Bonnie and Clyde are perhaps the most well-known crime duo in American history. Robbing and killing all across the midwest during the Great Depression, their crimes were only shadowed by the fierce love they had for one another. Their spree came to a violent end when they were gunned down by the police searching for them. It is this kind of tale, with tragic star-crossed lovers cutting a swath across America, that Frank J. Barbiere and Victor Santos mine with their new Image series Violent Love.

Violent Love mashes star crossed criminals with a pulpy sixties aesthetic.
Violent Love mashes star crossed criminals with a pulpy sixties aesthetic.

What struck me most while reading the debut issue were the similarities this book has to Matt Fraction and Chip Zdarsky’s hit comic Sex Criminals. The main narrative of this issue of Violent Love follows the “secret origin” of the criminal Daisy Jane, but also details her overarching story of being in love with fellow criminal Rock Bradley and the crimes they committed together. The opening issue of Sex Criminals saw the “secret origin” of Suzie and also provided details of her love for her beau Jon and the crime(s) they would eventually commit together.

Seems a bit similar, no?

Obviously, it might be almost too similar for some readers. Sex Criminals is funny and subversive to the tropes of this kind of story can give readers. For some, a more straightforward “criminals in love” book may not pique their interest. Yet the structure of the story presented in Violent Love is tight and manages to differentiate itself in tone and style far enough from the witty humor of Fraction and Zdarsky’s book to feel like a fun narrative companion piece at best.

Meet Daisy Jane, the "protagonist" of Violent Love.
Meet Daisy Jane, the “protagonist” of Violent Love.

What also makes this book a compelling read right from the get-go is the way the story is framed. The opening pages take place in Texas in 1987 and follows a young girl by the name of Penny as she is dropped off to stay with Mister Lou, a former police officer and key figure in the narrative of Daisy and Rock’s lives. Lou tells Penny the broad strokes of their story – they fell in love, burned fast and loud in their crimes, and died together after refusing to be arrested – before agreeing to share the details with an eager Penny.

Knowing how the story ends removes an element of suspense to how things will wrap up, but also adds a level of tragedy to the story that takes place in 1969 with Daisy. Readers become entranced with her tale and find themselves caring for her journey, all the while knowing how her tale ends. It’s a compelling trope that Barbiere uses skillfully.

But the elements in the present also add a level of mystery to the story of the past. How was Lou “saved” by Daisy and Rock, as he alludes to in the early pages? Why do readers not see Penny’s mother in the car with her? What is Penny and her mother’s connection to Lou? Maybe it’s just my affinity for shows with a heavy mystery element to them – such as Lost and Westworld – but it feels like there may be more to the present story than initially shown here.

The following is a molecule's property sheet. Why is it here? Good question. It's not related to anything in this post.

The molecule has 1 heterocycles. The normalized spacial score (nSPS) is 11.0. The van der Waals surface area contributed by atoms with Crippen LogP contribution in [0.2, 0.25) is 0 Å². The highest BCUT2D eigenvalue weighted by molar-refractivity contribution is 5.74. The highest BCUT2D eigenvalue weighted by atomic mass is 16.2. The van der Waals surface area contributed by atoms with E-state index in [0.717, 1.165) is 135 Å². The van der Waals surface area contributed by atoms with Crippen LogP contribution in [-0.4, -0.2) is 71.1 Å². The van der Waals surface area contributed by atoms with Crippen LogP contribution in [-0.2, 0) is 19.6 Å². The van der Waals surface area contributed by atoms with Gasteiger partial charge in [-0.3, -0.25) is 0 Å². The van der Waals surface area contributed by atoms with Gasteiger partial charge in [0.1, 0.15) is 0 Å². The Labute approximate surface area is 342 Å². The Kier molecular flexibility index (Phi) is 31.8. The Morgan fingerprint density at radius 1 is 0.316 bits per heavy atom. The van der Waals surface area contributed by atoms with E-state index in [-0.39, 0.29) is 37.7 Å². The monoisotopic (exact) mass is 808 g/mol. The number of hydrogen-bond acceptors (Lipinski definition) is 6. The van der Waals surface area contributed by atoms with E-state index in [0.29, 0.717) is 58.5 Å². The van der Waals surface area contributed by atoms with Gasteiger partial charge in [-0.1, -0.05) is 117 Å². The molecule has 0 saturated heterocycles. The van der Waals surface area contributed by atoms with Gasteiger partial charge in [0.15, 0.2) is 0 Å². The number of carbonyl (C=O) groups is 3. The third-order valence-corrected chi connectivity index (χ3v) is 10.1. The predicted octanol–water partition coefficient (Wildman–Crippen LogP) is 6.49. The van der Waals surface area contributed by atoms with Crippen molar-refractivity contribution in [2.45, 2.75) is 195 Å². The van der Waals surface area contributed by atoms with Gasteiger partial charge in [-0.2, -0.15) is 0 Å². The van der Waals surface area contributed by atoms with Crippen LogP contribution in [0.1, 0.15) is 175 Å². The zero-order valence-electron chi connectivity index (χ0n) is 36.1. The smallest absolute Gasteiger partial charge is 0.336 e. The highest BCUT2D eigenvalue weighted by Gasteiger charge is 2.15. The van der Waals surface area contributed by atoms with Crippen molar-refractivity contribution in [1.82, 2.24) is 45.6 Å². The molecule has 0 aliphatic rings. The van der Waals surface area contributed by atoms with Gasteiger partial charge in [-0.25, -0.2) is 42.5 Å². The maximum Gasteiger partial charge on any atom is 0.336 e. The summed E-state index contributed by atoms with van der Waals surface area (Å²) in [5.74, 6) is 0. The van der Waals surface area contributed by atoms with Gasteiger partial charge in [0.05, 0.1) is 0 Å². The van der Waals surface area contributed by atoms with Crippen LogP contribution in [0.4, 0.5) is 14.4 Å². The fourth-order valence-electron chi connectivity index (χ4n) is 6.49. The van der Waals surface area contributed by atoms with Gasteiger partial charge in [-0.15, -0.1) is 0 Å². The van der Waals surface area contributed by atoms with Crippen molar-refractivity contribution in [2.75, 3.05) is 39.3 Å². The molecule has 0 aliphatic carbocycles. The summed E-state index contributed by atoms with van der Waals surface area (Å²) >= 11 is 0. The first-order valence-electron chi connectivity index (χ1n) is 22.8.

Mister Lou acts as the framing device for the narrative to play out.
Mister Lou acts as the framing device for the narrative to play out.

Santos manages to really shine on the art duties here. His previous works, such as his Polar Trilogy, are a strong indication of the kind of master work he brings to Violent Love. He utilizes just enough details to give readers a sense not only of the world around the characters, but of the emotions being felt in certain scenes. From utilizing bright, sunny colors when Jane is still trying to be just another college girl all the way to heavily monochromatic scenes of torture, punctuated by deep reds and purples, Santos and the art team bring a real sense of mood to these pages alongside simply rendering the action of Barbiere’s script.

His work really sings in the small details added to his works. In one scene, where Jane flees from her father, he renders her with tears streaming down her face as she drives away. It looks somewhat cartoonish and lacking realism initially, yet the emotion in that panel is palpable. These two creators working together will hopefully yield great things in coming issues.

Santos' art reflects not just the action, but the emotions in each scene.
Santos’ art reflects not just the action, but the emotions in each scene.

The thing I want addressed most, however, is for the creators to flesh out the world and other characters in upcoming issues sooner rather than later. Barbiere and Santos do a fantastic job of building up Daisy as a character, revealing her personality, backstory, and motivations over the course of this double-sized issue, and hopefully the other half of this crime duo – who doesn’t make an appearance here – gets the same kind of treatment not to far down the line. It will be interesting to see if Jane remains the focus of the series or if the narrative will split off from her to show Rocky’s story.

The idea of “criminals in love” has, indeed, been done several times in the past, most recently in the comic book world in the popular Sex Criminals. Yet Violent Love manages to differentiate itself through strong characterizations and an engrossing first issue that kicks off this rollicking crime-romance.

The first issue of Violent Love is available now in comic books shops everywhere. The second issue will be released on December 21

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